Happy President’s Day, to those of you who got a day off! Our boss scheduled a meeting today, in spite of the holiday, so Lucy K. and I were busy slaving in the lab. In celebration of the holiday, some light science fare today.
Did you know…
…that hyena dung can preserve human hair for 200,000 years?
…that a famous actor is going to restart the Large Hadron Collider?
…that supersized calories are in our kitchens, not just at McDonald’s?
…that a green comet is passing by next week?
Photo courtesy of dean.franklin
Tomorrow, February 12th, is a big day in the world of biology – it’s Darwin’s 200th birthday! Charles Darwin, the father of the theory of evolution was born on February 12, 1809, and published his famous book “On the Origin of Species” about 50 years later. Scientists around the globe are planning events to celebrate Darwin’s discovery, as well as scientific innovation generally. There are a variety of talks and events aimed at the public.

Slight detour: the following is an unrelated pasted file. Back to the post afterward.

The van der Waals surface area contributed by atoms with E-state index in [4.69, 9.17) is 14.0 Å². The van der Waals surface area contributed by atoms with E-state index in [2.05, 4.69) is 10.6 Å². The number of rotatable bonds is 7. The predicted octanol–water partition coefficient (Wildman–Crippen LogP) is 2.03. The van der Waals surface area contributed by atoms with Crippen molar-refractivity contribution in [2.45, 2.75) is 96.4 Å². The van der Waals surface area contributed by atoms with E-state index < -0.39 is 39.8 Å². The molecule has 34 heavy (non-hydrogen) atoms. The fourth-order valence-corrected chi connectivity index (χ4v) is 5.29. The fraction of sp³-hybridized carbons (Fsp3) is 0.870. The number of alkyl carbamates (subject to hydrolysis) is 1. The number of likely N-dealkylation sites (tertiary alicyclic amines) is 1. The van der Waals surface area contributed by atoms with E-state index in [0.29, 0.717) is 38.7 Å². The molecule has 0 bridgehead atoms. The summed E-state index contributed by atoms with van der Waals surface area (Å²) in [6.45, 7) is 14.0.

To find out about Darwin Day and events near you, check out http://www.darwinday.org
Photo courtesy of lofaesofa
Popular Science has put together a list of the worst jobs in science for 2009. Want to know more? Think your job is worse? After you read about what a taphonomist does, I bet you’ll change your mind!
Photo provided by practicalowl.
If it’s as cold where you are as it has been in Boston, global warming might not be the first thing on your mind, but it’s been a hot topic in science news this week. Read about this and more (including training bees and healing nerves) in…
…this week’s BioBites!
Mid-way through January, many New Year’s resolutions have fallen by the wayside. I, for one, have been keeping my lab notebook more organized, but my posts have been a bit on the tardy side. For any of you out there resolving to quit smoking this year, maybe this will be a motivational boost. Scientists have found that not only second-hand, but third-hand smoke could be harming your loved ones.
I want more candy!
You’re lying, right?
My brain hurts!
Ever wonder what an ant colony looks like underground? These scientists did, too, so they filled an abandoned one with concrete and then dug it out. Ten tons (yes, TEN TONS) of concrete later, they discovered the ant equivalent of the Great Wall of China. Check it out below!
(In a hurry? Check out the section around 1:25 to get an idea of what they found.)
Welcome back to our first BioBites of 2009! Read up on what you missed in the science world while you were busy opening presents and eating lots of junk food (if your break was anything like mine).
This week’s BioBites!